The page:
Segmentation

The segmentation engine relies on key frames provided by the publisher.

You can configure the threshold point at which the key frame creates a new segment. A lower threshold allows shorter duration in the segments; with a target duration of 10 seconds and a threshold of 0.7, the HLS plugin will start a new segment at the next key frame occuring at or after the 7 second mark:

10 X 0.7 = 7.0 seconds minimum segment duration

Use the threshold variable to prevent stalling the HLS subscribers when the broadcaster key frame interval does not match the segment duration.

The segment duration should not be shorter than the expected minimum keyframe interval

Enabling RAM Writes

By default, disk writes of the video are set to false. The necessary settings to allow for writing to RAM are:

The hls and hls2 definitions in red5pro-server/webapps/live/web.xml:

    <servlet>
        <servlet-name>hls</servlet-name>
        <servlet-class>com.red5pro.stream.transform.mpegts.server.TSServlet</servlet-class>
        <load-on-startup>1</load-on-startup>
    </servlet>
    <servlet-mapping>
        <servlet-name>hls</servlet-name>
        <url-pattern>*.m3u8</url-pattern>
    </servlet-mapping>

    <servlet>
        <servlet-name>hls2</servlet-name>
        <servlet-class>com.red5pro.stream.transform.mpegts.server.TSServlet</servlet-class>
        <load-on-startup>1</load-on-startup>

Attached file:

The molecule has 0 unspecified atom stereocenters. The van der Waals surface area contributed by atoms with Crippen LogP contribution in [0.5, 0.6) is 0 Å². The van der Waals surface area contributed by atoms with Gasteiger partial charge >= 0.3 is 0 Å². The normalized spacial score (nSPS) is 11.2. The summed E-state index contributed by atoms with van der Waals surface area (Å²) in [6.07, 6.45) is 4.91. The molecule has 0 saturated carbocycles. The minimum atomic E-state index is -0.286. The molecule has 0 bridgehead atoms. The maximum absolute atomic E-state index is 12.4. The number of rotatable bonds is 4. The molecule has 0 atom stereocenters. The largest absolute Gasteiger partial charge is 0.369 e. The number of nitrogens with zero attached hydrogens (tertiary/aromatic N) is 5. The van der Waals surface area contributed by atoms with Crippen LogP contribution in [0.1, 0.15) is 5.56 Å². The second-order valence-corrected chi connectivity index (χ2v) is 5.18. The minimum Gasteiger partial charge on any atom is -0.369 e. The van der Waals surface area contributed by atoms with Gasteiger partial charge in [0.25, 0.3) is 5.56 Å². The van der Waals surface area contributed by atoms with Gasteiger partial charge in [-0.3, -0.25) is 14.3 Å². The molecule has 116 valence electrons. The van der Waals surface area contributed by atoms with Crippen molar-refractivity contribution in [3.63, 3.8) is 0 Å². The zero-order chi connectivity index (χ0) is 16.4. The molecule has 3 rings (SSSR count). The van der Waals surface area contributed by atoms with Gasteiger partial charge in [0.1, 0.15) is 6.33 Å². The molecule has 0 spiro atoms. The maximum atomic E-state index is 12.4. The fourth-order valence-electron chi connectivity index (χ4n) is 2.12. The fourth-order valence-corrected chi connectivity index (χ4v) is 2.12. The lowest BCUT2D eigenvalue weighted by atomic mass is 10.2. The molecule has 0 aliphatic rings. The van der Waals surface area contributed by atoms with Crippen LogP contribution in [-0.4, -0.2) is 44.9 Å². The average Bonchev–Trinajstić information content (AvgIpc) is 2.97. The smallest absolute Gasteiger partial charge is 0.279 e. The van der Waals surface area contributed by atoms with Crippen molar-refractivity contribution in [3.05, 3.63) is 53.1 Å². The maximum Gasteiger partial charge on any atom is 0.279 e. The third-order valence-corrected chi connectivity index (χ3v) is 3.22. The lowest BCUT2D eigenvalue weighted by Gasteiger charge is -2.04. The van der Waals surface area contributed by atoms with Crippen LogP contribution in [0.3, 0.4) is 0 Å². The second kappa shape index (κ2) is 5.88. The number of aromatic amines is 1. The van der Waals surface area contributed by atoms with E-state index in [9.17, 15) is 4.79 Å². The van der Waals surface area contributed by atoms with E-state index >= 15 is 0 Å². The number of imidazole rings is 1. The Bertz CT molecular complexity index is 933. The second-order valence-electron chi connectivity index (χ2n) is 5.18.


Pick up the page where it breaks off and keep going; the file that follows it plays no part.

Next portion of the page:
</servlet>
      <servlet-mapping>
        <servlet-name>hls2</servlet-name>
        <url-pattern>*.ts</url-pattern>
    </servlet-mapping>

Enabling Disk Writes

In order for disk writes to happen, you will need to:

The behavior of the server is the same when publishing a stream. The URI of the HLS stream mimics the context path of the publisher stream.

The publisher with a stream consumable at the following URI:

will be also playable at the following URI:

Not the additon of hls in the path between live and the stream name value.

The files are written into the red5pro-server/webapps/live/hls directory. They will be deleted a few seconds after the stream ends.

NOTE: this property does not have anything to do with HLS VOD.


Metadata and NetStreamSends

You can respond to stream events and access metadata using JavaScript.

A service is available from Red5 Pro to receive the script data tags within the live stream. The service is accessed via websockets:

JavaScript
var service = "ws://SERVER_IP:6262/metadata";
var context = "/live"
var stream = "/stream1";
var request = service + context + stream;
var metasocket;

function connect(uri){
    metasocket = new WebSocket(uri);
    metasocket.onopen = function(evt){
        console.log("on open");
    };
    metasocket.onclose =  function(evt){
        console.log("on close");
    };
    metasocket.onmessage = function(evt){